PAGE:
School Lunches Still Unhealthy
Under the legislation, typical cafeteria foods such as pizza and hamburgers would be made healthier, not eliminated altogether. “Many of the most difficult decisions, including what kinds of foods will be sold and what ingredients may be limited, will be left up to the Agriculture Department,” Jalonick wrote.
The bill would increase reimbursements to schools by 6 cents per meal; schools would have to demonstrate compliance with the new standards in order to get the reimbursement. The legislation would also provide funds for farm-to-school programs, acting as an incentive for schools to purchase foods from local farms or grow their own food on school campuses. Farm-to-school programs have proven successful at two Oregon school districts, for example.
According to Rosemary Black, writing for the New York Daily News, Mrs. Q “is hoping for changes in the lunchroom, not just at her school but at other schools around the country.”
Many thought New York City’s lunchrooms had made healthy changes to school lunch menus. “The health-crazed Bloomberg administration” claimed that it had vastly improved school lunches by cutting fat and calories, the New York Daily News reported in January. “[B]ut critics charge the standard cafeteria fare is still far from healthy.”
“It’s more window dressing than real change,” nutritionist Susan Rubin, founder of the Westchester-based advocacy group Better School Food, told the Daily News. “Just cutting the calories and fat doesn’t make this processed food healthy.”
The Daily News surveyed area lunchrooms and found that they regularly serve processed foods such as “prefab grilled cheese,” mozzarella sticks, chicken nuggets and pizza.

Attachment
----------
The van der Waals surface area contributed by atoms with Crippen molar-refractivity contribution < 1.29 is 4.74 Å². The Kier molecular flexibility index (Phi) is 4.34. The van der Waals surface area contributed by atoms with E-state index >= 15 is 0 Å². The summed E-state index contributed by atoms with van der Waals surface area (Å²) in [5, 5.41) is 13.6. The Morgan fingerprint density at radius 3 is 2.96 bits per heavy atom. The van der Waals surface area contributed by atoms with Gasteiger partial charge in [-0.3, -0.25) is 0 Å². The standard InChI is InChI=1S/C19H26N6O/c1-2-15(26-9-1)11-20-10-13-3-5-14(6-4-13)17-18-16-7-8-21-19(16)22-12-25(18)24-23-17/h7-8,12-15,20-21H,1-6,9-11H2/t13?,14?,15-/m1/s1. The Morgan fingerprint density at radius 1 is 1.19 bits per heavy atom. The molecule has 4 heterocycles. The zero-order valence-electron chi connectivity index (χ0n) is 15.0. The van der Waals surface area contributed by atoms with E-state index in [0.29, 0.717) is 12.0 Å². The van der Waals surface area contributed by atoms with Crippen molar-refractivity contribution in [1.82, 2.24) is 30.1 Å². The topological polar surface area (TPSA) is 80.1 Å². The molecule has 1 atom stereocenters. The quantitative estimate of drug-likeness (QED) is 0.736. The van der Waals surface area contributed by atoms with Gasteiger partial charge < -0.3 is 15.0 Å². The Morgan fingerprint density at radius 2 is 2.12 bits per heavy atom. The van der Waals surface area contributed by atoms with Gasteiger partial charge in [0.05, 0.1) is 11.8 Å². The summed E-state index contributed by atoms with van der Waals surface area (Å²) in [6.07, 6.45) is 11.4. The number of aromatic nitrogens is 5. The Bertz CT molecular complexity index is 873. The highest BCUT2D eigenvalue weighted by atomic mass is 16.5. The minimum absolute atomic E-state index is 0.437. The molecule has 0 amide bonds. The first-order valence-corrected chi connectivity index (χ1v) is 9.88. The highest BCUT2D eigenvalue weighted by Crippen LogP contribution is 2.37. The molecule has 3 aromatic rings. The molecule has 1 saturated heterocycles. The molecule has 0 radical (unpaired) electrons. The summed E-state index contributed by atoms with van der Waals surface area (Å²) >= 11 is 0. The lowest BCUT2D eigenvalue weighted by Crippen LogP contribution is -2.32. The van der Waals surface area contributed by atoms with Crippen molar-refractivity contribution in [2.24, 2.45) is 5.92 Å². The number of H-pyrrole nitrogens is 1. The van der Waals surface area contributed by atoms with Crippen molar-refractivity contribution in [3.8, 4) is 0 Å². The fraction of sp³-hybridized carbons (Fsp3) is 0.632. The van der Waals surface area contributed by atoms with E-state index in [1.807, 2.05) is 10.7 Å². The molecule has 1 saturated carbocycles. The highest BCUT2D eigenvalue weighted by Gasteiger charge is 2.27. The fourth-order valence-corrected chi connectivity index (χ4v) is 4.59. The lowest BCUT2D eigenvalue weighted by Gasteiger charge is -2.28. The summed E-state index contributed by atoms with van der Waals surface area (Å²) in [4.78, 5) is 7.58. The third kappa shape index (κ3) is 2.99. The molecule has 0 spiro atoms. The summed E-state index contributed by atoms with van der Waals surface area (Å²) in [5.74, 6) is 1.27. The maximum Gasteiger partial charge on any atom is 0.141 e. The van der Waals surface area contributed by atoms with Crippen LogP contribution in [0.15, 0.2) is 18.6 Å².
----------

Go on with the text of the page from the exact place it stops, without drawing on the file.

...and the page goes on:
“Bronx high schools were scheduled to offer pizza at least nine times this month,” according to the article.
Even if schools started serving baked chicken instead of chicken nuggets and fresh, raw carrots instead of French fries, would kids eat it?
“Modeling is so important,” Kerry Neville, a registered dietitian in Kirkland, Wash., and spokeswoman for the American Dietetic Association, told Forbes.com. “I see so many examples of parents saying one thing and doing another.”
If parents are serving and eating unhealthy food at home, why would kids eat healthy food at school? Perhaps what’s really needed is a radical change in the American diet and our cultural attitudes surrounding food.
According to the Daily News, when anonymous blogger Mrs. Q invited guest bloggers to her site, a Japanese teacher shared photos of the lunch served to his students: sushi, veggies and fruit—foods that are staples of the Japanese diet.
Likewise, in France, a country where quality food and dining are so valued, school lunch menus are a reflection of the components that define French dining in general. Four- to five-course meals are the norm, served over a lunch period of an hour and a half. School lunch menus are highly detailed and posted at the school every Monday.
“The variety on the menus is astonishing: no single meal is repeated over the 32 school days in the period, and every meal includes an hors d’oeuvre, salad, main course, cheese plate and dessert,” Vivienne Walt wrote for Time magazine in February.
While high school students in the Bronx are getting pizza at least nine times in a month, French preschoolers are getting a different five-course meal every 32 days. Certainly offering healthy options in our school cafeterias is a first step. From there, education on nutrition—and reinforcement of healthy eating at home—needs to step in.
“Kids don’t just learn math and history and science at school,” Cooper said in an interview with Grist’s Tom Philpott in January 2007. “They also learn how to eat, how to take care of themselves. ... Food needs to be seen as part of the curriculum.”